One Way Change

Hello again. I’m going to make an effort to post more often, because changes keep accelerating and occasional observations just won’t cut it any more.

I have a confession to make. I have a disease. I don’t expect to have it named after me, so I will propose a name: expectationitis. It’s not viral, not bacterial, not even (I think) neurological.

It’s technological. I have it because of technology, and I am willing to bet a lot of you out there are developing it too. Don’t get me wrong. I love technology. I cannot imagine an existence in which we all, like the Na’vi of Avatar’s Pandora, will live in harmony with Nature and go hunting with arrows etc. No. We are homo technologicus – technological mankind.  Forget about h. sapiens — thinking man. Thinking was only the first step in a process that has begun to spin our evolution as a species in unexpected directions.

Oh, yes, I did love the move Avatar. I won’t say a word against it. Like many of you, the idea of living in nature, eschewing the products of technology that cannot be grown but must be manufactured by complex processes, is appealing on many emotional levels. If you don’t have electricity, you never have blackouts. No cars equals no traffic jams. Yes, the lure of simpler times will always be somewhere in our subconscious.

But we cannot do it. Our history as a species contains a number of one-way changes — changes that once chosen, cannot be un-chosen.

For example, the change from hunter-gatherers to farmers. Animals hunt prey. Bees gather pollen. People farm. We used to hunt animals and gather fruits and vegetables for food. Then some genius discovered that if you plant seeds and care for the growing plants, it is pretty easy to gather them when they are ripe. Likewise, we realized that by collecting animals that were still alive and keeping them that way, we could get them to make more of themselves and collect a renewable percentage of them instead of taking our chances hunting. Gathering was replaced by farming and hunting was replaced by herding.

And we cannot go back to being hunter-gatherers. Millions, perhaps hundreds of millions of humans would starve to death. We are now irrevocably dependent upon farms and herds to supply enough food (for that percentage of the Earth’s population we can effectively deliver it to). Think about it. Some of you might be farmers, growing your own food (and mine too, and thank you for that). But most of you are not. For most humans these days, the activity of gathering means going to a store where food is sold and handing over a portion of your wages for it. And of course we love to complain about the cost of food and how it always seems to rise. But if each of us had to hunt our own food, gather our own fruit, as we used to in the “good old days”, we would not have much time to do anything else. Although we rarely remember it, the fact that the many are fed by the work of a few frees that many to do other things, like build buildings, care for the sick, teach the young, and, of course, to have the time to do research, to discover new ways of doing things. Thank you, farmers, for without you and what you do, I would have little time to spend doing non-survival-related things like writing this blog. Instead, I would be busy trying to manage to survive from day to day.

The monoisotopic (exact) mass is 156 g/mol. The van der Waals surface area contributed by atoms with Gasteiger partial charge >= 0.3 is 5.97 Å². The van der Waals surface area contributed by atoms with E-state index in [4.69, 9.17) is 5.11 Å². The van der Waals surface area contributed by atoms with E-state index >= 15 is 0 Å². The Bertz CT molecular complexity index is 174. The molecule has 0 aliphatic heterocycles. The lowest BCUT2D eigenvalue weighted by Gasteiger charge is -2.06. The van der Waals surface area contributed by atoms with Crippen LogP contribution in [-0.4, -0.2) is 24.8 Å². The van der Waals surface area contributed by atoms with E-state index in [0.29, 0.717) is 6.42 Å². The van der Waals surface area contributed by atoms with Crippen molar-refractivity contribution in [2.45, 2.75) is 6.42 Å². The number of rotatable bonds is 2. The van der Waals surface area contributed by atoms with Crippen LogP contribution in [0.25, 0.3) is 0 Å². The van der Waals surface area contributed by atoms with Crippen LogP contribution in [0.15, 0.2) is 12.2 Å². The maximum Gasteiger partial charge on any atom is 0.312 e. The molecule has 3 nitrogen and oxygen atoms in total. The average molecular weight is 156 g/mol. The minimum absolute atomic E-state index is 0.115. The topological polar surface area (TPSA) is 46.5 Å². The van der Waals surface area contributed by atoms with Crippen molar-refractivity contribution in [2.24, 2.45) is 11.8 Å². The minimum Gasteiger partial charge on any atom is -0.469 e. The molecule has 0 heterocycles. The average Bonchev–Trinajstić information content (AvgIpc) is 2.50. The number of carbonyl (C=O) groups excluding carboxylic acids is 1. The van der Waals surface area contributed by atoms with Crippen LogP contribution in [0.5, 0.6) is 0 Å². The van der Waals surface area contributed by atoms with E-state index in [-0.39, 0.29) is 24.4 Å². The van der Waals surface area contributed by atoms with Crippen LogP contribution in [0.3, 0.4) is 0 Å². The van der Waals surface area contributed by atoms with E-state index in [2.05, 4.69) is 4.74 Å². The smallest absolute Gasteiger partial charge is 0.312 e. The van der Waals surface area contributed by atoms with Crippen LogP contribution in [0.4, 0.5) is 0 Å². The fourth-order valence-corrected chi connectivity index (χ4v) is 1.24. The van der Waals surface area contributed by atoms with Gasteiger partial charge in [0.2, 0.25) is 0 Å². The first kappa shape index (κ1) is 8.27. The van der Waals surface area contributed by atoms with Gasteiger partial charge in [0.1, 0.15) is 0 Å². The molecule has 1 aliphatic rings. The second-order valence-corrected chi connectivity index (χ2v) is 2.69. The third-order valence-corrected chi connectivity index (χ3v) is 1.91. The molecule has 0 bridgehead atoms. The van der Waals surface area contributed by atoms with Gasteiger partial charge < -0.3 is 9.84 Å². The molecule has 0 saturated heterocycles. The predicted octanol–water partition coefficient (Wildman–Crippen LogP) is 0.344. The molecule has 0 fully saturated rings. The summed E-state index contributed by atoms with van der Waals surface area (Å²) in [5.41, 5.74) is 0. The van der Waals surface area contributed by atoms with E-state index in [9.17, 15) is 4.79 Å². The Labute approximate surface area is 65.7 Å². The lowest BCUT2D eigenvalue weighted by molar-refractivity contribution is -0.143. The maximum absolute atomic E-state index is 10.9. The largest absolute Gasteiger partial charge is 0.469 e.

The shift from hunter-gatherer to farmer-herder was a one-way change. We cannot go back, ever. The cost would be too high, in lives and in the quality of life.

And once many of us were freed from hunting and gathering, the rate of change increased. With more free time, we developed mathematics, geometry, metallurgy, chemistry. Animals do not develop these things, because they have to keep doing what they have always done in order to survive. But we did. Which came first, the tool or the brain able to use it? Neither. First came the free time to experiment and discover the possibility of tools.

As many have remarked, humans are amazingly weak in many ways compared to animals. No armor. No claws. No fangs. No wings. No fins. Eyes less sharp than the eagle’s, and hearing less acute than dogs and cats. But we are the dominant species on this planet, because we made up for what we have lost with our technology. Knives replaced claws. Clothes replaced fur. Don’t underestimate the importance of clothes. When I was younger I thought the nudity taboo was archaic and we could do without clothes. I have reconsidered this position, since living in lattitudes that experience winter. I still believe that we should be as unembarassed without clothes as we are without a hammer. Clothes are tools.